Recommended Stay: At least 5 days.
If I could rank Turkey more than 5 stars, I would. Being the archeological junkie that I am, the entire country is as close to an ancient playground as it gets. It certainly gives Egypt, Angkor Wat, Ancient Rome, and Ancient Greece a run for their money. I’ve read somewhere that Turkey possesses more Greek and Roman ruins than Italy and Greece combined and I honestly believe that assertion. I had visited a total of 8 extraordinary archaeological ruins while backpacking around the entire country through public buses. The network is awfully extensive, incredibly comfortable, and the locals were extremely hospitable to a fault. I only took one plane ride, which was the short flight between Istanbul and Izmir. Since I was not able to find a map that can outline public transport routes, I utilized gcmap.com to attempt to roughly illustrate the trajectory I took while circumnavigating this jewel of a country.
Day 1: Pergamon
I took an early morning flight to Izmir from Istanbul. From the airport, I boarded a bus to the main bus station where I caught a bus to Bergama for the ancient sites of Pergamon and Asclepion.
Izmir is the gateway to a multitude of astonishing ancient ruins. It is smack in the middle of Bergama and Selcuk (for Ephesus). Bergama was my first destination outside of Istanbul. Mesmerized by the outstanding Pergamon Museum in Berlin, I was determined to track down where the artifacts from that museum originated from. Pergamon is perched atop a hill overlooking Bergama. Majority of the relics were “stolen” by German excavators but the remaining columns continue to be evocative and atmospheric, making it worthwhile to visit the place. I hired a cab to take me around the ruins in town.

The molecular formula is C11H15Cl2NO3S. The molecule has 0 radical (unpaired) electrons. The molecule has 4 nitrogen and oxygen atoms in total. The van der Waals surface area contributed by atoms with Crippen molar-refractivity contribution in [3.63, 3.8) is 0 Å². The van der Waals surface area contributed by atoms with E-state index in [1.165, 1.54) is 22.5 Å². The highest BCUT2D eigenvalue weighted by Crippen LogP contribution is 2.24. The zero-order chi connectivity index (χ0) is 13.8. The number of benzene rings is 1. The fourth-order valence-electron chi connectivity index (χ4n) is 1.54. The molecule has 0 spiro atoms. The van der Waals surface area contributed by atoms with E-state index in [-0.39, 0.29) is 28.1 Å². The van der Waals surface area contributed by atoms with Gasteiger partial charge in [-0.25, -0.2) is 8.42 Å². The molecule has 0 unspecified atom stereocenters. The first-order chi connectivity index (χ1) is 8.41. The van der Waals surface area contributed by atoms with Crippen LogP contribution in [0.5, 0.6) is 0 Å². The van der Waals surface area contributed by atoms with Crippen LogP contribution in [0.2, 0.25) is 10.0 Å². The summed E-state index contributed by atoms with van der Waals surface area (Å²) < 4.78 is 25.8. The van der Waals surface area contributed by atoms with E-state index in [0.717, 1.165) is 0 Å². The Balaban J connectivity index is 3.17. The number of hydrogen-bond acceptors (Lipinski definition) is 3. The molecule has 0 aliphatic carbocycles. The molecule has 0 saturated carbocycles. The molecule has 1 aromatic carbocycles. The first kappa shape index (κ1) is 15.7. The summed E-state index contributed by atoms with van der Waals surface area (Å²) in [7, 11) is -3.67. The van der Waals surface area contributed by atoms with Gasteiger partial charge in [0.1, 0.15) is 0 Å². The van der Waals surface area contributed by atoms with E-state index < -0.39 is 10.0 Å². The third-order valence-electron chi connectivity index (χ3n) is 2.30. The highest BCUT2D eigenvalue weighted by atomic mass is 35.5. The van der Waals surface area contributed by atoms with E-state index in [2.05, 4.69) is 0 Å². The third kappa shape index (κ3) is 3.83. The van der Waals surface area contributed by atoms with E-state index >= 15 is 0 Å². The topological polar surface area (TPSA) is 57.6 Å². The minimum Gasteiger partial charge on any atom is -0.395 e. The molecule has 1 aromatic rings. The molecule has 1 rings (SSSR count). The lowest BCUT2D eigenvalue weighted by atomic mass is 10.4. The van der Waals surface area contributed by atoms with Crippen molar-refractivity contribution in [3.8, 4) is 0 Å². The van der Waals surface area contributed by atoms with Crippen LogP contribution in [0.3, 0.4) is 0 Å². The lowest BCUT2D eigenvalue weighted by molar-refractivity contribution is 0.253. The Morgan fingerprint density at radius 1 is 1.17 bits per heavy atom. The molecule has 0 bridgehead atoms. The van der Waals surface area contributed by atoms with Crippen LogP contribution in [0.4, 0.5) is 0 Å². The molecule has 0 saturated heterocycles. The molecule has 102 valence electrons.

The next stop was the Asclepion, which was strategically located below the cliff. This was one of the well-renowned medical centers of Ancient Rome. There were still several existing structures within the complex, including a well-preserved theater and a fountain which spills out healing waters.
The sites can be comfortably explored in a half a day. I walked around Bergama to check out the lesser known sites. I also experienced some first hand genuine Turkish hospitality around town. I kept on getting invited left and right by well-meaning locals to have tea or have a chat. Everybody was so friendly! (Some authentically, some with ulterior motives– to sell carpets). I also had some of the best Turkish delights here in Bergama. Yum!
Day 2: Ephesus
From Bergama, it was a 3-hour bus ride, via Izmir, to Selcuk, the gateway for Ephesus and three relatively diminutive, but equally marvelous trio of ruins – Priene, Miletus, and Didyma. Upon arrival in Bergama, I made a beeline for the remarkably outstanding well-preserved ruins of Ephesus.
It is recommended to hire a guide or rent out an audioguide to aid you in bringing this enormous ancient city to life. Considered to be the best preserved classical city in the Eastern Mediterranean, Ephesus is worth half a day on a whirlwind visit. There are so many highlights, but the Library of Celsus takes the top spot and deserves to be the ubiquitous poster child of souvenir magnets and postcards.